Early on in his lunchtime presentation at the Morningstar ETF conference on Thursday, Eugene Fama, the 2013 Nobel Prize winner in economic sciences, asked himself a simple question.
“When is active management good? The answer is ‘Never.’”
Instead, “it’s always a zero-sum game; that’s a difficult perspective to get people to accept.”
In response to a question on the role that active managers play in an efficient market, Fama said “The fallacy is that you need active managers to make the market efficient, but bad active managers make the market less efficient.”
So, then, why are so many people putting so much money into active strategies? “I don’t know,” said Fama, who still teaches at the University of Chicago. “Investors are clearly so much better off buying passive products rather than active,” he said, “it’s laughable.”
What if the best active managers reduced their expenses, even down to zero? Would that make them more appealing? “Yes,” he responded “if you get the good ones,” though “they might be good or they might just be lucky.”
Moreover, it’s still the case that “people are paying more than 1% to get the market when you can get it for a couple of basis points passively.” Even with zero expenses, he suggested, an active manager would still not be diversified enough to make the portfolio efficient.
In answering a question from the audience, Fama waxed on the theme of diversification. Saying that economists never pass judgment on a person’s tastes, he acknowledged that investors might have a preference for a specific asset class or investment. That’s understandable, but he counseled investors that when they do so, “pick your risk exposure, and then diversify the hell out of it.”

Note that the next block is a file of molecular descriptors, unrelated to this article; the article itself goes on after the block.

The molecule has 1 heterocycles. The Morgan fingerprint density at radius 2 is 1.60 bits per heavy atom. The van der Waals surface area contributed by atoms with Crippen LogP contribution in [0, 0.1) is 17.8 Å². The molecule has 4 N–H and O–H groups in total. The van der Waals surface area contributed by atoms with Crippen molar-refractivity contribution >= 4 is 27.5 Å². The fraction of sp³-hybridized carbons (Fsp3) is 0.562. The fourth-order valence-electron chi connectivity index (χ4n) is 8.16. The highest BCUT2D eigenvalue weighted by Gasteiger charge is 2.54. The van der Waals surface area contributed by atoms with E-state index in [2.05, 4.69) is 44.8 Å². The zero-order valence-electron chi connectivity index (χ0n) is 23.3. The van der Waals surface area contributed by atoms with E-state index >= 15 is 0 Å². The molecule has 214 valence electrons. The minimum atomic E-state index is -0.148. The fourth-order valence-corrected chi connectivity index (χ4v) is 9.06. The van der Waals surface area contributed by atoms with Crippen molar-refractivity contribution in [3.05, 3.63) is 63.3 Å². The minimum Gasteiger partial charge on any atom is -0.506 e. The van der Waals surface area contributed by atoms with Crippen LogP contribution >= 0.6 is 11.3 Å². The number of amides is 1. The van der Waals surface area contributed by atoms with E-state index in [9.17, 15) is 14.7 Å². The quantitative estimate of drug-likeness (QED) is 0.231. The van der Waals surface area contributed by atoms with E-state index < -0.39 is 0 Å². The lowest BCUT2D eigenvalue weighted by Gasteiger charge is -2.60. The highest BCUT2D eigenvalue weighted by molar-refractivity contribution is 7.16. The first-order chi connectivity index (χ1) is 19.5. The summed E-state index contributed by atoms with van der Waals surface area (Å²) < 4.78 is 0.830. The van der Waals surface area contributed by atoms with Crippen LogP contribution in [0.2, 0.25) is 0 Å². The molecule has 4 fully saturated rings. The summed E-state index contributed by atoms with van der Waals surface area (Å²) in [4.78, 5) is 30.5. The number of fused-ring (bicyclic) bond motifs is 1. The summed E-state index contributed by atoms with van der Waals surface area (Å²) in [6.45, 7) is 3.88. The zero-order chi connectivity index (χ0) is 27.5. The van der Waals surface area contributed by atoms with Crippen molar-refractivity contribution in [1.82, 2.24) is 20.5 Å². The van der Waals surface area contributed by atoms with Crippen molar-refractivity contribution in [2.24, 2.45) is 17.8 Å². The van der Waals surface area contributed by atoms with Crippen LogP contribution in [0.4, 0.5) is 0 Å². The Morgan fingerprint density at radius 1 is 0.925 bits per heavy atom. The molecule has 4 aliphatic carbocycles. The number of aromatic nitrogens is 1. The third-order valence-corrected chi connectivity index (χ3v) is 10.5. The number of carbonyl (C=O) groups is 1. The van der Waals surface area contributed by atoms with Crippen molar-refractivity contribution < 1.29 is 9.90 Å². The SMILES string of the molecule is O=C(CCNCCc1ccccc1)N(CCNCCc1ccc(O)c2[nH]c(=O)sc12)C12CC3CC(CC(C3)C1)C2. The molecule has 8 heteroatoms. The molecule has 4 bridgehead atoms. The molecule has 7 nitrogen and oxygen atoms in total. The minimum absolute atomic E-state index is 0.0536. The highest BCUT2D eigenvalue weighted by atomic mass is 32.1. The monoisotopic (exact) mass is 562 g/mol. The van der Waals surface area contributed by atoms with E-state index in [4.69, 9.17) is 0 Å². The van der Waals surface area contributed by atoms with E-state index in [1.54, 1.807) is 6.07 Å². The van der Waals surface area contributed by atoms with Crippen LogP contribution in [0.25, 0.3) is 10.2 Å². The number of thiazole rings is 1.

Fama disclosed that he and longtime collaborator Ken French are working on an update to their famous three-factor model on stock market prices that uses five factors, including the discounting of cash flows but also actual cash flows.
In addition to his disdain for active investing, Fama is not a big fan of behavioral finance. “Economics is all about behavior, so no economist would say” it’s an unimportant subject. But he sees “behavioral finance as cognitive psychology,” and separates the researchers into two groups. There are the serious researchers, like his Chicago colleague Richard Thaler, but then there are the others, who he said “dredge for anomalies” and whose ‘findings’ have “no roots in anything that comes out of behavioral science.”
In response to a question from an audience member, who seemed to suggest that he should update his research findings since additional investment vehicles are now available, Fama dismissed the notion. “I invest in a cap-weighted” passive equities portfolio, Fama said.
What about real estate or bonds, the questioner persisted? “I don’t mess with that stuff,” he said, channeling Moshe Milevsky: “I’m a tenured professor; the university gave me a bond.”
To a final question on the most famous active investor in America, Warren Buffett, Fama said: “He’s my hero. He says ‘I can buy a different company every couple of years,’ but otherwise go passive.”
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- Shiller vs. Fama: Which Nobel Winner Comes Out on Top?